Testimony wraps up for the week in murder trialJACKSON — Testimony continued Friday in Jackson County District Court, where Juan Humberto Castillo-Alvarez is on trial for aiding and abetting the second-degree murder and kidnapping of 15-year-old Gregory Sky Erickson in 1997.
JACKSON — Testimony continued Friday in Jackson County District Court, where Juan Humberto Castillo-Alvarez is on trial for aiding and abetting the second-degree murder and kidnapping of 15-year-old Gregory Sky Erickson in 1997.
Erickson, who lived in Estherville, Iowa, was kidnapped from a friend’s apartment in Spencer, Iowa, and his body later found in an abandoned farmhouse in Jackson County. Although Castillo-Alvarez was not the one who pulled the trigger and killed the teenager, he is accused of ordering the “hit” that ended Erickson’s life.
In front of a jury of 10 women and four men, Minnesota Assistant Attorney General Matthew Frank started the morning with more questions for Shawn Knakmuhs, the man who was once known as drug dealer Aurelio Ortiz’s “muscle.”
Knakmuhs had begun his testimony Thursday, explaining that Erickson had gone into debt to another dealer, Luis Lua, when some fronted marijuana was confiscated by police. Later, Erickson made an arrangement with Ortiz — he was given $500 and was to obtain some methamphetamine for the dealer within a few days.
When Erickson didn’t deliver, several of the men, Knakmuhs included, visited Erickson at a friend’s apartment in Spencer, and let Erickson know he had one more day to come up with the money or the drugs. Erickson had given them partial payment in meth, but not enough.
Friday morning, Knakmuhs said they arrived at the apartment of Erickson’s friend, Eric Sebasta, armed with several weapons, but after waiting for hours for Erickson to arrive, one man had to leave to go to work. Lua had him take all but one of the guns with him, keeping the Lorcin .380 handgun allegedly given to him by Castillo-Alvarez.
“What message were you there to convey?” Frank asked Knakmuhs.
“That he had made a mistake by not giving us what he owed,” Knakmuhs replied.
When Erickson did arrive, Knakmuhs said, Lua, Ortiz and he brought the teen into the bedroom. Knakmuhs account of the discussion was less emotional than Sebasta’s had been the day before, and he stated there was very little yelling or hitting. Erickson looked “a little scared,” he said — a very different description from Sebasta’s characterization of terror and torture.
Knakmuhs did not accompany Lua and Ortiz when they left with Erickson, but after midnight, Lua contacted him and asked him to go with another man to the abandoned farmhouse and pick up shell casings. The two men drove to Jackson County and found the farmhouse and the body, but couldn’t see any shells. They grabbed the Estherville recycling bag that had been put over Erickson’s head while he was being transported in the truck of a car, then left.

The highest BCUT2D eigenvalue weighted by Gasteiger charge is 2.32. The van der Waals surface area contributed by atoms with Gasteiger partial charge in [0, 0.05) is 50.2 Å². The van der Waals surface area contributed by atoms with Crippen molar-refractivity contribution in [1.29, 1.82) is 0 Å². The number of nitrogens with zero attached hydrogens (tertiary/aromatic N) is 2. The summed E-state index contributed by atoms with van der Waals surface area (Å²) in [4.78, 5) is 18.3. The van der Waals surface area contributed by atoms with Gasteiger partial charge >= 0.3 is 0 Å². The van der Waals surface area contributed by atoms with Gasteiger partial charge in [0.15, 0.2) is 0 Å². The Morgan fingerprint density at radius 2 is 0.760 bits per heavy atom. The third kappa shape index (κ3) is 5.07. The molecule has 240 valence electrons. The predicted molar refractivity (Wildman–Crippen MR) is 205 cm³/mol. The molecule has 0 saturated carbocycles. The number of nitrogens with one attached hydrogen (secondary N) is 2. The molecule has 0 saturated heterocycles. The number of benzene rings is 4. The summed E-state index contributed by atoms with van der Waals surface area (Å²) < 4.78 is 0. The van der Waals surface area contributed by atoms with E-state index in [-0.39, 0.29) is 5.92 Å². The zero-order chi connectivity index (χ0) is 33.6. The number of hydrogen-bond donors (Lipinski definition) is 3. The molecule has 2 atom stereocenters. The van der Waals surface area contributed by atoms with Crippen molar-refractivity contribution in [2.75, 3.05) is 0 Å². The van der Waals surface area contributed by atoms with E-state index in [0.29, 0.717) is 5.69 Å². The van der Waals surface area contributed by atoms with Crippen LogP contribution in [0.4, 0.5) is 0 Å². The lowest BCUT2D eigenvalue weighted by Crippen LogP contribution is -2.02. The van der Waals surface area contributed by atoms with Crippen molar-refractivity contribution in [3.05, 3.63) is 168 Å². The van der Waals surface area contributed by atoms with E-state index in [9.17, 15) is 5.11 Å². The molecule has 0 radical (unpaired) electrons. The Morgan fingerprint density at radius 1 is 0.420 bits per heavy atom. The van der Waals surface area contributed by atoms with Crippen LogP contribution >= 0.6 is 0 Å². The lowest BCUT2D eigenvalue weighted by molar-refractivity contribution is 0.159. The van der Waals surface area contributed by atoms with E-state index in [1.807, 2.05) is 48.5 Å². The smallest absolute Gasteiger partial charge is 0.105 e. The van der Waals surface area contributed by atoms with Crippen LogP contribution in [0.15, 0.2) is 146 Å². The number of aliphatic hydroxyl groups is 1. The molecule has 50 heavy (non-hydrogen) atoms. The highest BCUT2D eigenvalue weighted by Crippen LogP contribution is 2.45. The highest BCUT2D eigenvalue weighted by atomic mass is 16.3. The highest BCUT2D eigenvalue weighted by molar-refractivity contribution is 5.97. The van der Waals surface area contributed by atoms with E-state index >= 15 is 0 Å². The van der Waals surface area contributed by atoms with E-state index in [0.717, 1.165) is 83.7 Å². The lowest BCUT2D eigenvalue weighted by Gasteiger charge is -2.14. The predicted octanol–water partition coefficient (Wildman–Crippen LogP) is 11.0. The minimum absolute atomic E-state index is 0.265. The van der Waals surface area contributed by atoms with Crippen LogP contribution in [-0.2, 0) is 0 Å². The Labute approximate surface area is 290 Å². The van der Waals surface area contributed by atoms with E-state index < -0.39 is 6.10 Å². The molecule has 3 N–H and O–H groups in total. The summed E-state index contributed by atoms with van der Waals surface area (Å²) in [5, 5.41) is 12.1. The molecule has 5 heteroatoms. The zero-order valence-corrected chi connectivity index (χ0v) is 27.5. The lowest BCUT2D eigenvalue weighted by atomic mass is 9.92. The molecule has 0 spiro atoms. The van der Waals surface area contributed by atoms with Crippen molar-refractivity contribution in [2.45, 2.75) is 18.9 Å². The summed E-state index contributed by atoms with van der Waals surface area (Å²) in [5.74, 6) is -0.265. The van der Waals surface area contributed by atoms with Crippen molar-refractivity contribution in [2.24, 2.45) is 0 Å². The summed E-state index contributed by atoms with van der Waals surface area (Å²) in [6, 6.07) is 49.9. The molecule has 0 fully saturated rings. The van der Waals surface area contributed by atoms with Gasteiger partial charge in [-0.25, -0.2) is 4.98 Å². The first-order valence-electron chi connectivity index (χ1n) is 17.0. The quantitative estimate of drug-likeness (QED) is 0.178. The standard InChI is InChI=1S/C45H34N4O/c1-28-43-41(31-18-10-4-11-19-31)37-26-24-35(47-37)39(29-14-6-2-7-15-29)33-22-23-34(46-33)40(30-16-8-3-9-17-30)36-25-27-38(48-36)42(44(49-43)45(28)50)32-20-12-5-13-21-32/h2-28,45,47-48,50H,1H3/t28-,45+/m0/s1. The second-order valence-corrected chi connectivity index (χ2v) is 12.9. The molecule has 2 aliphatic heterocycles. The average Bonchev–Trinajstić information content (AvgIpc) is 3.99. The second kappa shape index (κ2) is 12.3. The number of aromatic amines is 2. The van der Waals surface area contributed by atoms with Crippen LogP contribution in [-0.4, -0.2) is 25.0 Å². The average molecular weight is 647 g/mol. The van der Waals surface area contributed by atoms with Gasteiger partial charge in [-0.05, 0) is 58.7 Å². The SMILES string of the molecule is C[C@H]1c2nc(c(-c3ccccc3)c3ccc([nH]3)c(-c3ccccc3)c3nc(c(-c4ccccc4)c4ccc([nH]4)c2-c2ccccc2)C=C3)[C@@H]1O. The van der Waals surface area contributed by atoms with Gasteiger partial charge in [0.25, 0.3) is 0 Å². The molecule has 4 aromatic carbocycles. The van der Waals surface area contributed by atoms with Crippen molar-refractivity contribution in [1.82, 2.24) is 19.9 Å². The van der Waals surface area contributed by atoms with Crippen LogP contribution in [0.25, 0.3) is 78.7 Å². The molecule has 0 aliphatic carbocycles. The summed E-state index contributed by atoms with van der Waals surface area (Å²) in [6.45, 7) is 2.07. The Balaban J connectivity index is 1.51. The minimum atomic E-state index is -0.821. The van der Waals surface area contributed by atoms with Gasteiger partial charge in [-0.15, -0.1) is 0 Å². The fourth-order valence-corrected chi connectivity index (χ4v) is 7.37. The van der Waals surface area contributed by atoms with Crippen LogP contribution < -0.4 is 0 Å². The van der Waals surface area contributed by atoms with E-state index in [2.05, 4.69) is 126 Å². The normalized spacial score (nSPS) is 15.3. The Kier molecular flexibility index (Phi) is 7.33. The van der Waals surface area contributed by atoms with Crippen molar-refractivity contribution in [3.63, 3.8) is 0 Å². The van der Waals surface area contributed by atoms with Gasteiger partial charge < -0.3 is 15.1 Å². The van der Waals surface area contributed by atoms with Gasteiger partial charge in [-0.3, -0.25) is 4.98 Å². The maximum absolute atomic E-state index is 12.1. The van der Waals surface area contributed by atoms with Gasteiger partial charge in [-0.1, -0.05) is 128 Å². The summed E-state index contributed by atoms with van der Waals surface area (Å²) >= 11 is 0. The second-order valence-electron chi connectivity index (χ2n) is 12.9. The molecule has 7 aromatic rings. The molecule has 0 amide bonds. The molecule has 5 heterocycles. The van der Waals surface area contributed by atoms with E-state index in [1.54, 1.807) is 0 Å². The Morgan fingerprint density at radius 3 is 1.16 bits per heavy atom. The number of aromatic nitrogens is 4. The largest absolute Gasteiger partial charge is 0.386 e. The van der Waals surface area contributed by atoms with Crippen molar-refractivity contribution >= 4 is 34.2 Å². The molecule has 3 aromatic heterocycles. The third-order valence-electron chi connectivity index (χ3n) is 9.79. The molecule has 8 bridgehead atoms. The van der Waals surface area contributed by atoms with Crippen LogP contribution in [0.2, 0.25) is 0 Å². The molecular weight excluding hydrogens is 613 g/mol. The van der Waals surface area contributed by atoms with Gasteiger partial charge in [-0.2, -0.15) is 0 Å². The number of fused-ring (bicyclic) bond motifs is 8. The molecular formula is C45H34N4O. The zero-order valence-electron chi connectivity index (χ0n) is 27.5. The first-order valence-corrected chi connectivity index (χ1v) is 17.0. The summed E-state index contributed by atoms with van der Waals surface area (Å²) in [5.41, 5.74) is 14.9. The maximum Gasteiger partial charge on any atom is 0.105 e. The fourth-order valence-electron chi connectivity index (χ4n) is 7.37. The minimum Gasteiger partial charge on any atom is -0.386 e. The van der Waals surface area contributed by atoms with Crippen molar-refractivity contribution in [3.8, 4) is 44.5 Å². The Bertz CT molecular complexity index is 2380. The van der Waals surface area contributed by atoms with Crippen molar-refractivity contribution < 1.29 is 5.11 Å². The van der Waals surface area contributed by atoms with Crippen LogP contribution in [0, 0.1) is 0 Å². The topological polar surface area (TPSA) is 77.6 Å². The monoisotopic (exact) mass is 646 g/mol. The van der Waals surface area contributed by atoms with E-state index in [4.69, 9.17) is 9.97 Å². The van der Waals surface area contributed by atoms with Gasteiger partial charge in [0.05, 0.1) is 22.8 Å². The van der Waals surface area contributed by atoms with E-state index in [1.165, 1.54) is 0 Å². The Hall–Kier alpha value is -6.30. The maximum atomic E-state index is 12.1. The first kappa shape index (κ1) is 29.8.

The following night, Knakmuhs and Lua headed back to Jackson County, again after midnight. This time they had brought a can of gasoline. They poured gas around the house, then headed down to the basement to pour gas on Erickson’s body. Knakmuhs testified that he personally lit the fuel while heading back up the steps. They saw the flash, he said, and took off.
“Did you go out there knowing that’s what you were going to do?” Frank asked.
“Yes,” Knakmuhs replied.
He spoke to Castillo-Alvarez two days after the murder, he said, before his own arrest.
“Why did you go talk to him?” Frank asked.
“Investigators were asking questions,” he explained. “I asked him if he still had the gun. He told me it was up in the ceiling of the restaurant. The police had searched once and looked in the first ceiling, but they didn’t find it then because it was in the second ceiling.”
Under questioning by defense attorney Louis Kuchera, Knakmuhs admitted he had written a letter asking to testify against Castillo-Alvarez while he was still serving his 13-year term for his part in Erickson’s death. He also said the guns brought to the apartment in Spencer were for protection, and not for the purpose of killing the teen.
“Did you ever talk to Lua about why killed (Erickson)?” Kuchera asked.
“He said he did it because he snapped,” Knakmuhs stated.
Testimony was also heard from the Emmet County Sheriff, Mike Martens, who said that in 1996, he and several others executed a search warrant at Castillo-Alvarez’s home and seized ammunition and a receipt from a sporting goods store for a .380 clip. Testimony earlier this week from another witness stated Lua had purchased a clip for the Lorcin .380 from a sporting goods store for Castillo-Alvarez.
Dr. Susan Roe, who did the forensic autopsy on Erickson’s body in 1997, testified she found two bullets in the body — one in the head and one in the lower body. The bullet wound to the back of the head caused his death, she stated.
“As soon as the bullet passed through the brain stem, he died,” she said. “I was never able to find the entrance wound of the other bullet because of the fire injury and decomposition.”
According to toxicology reports, she stated, Erickson had meth in his system when he died, but the only fractures other than those caused by the bullets were those from the heat of the fire.
The trial will resume Tuesday afternoon.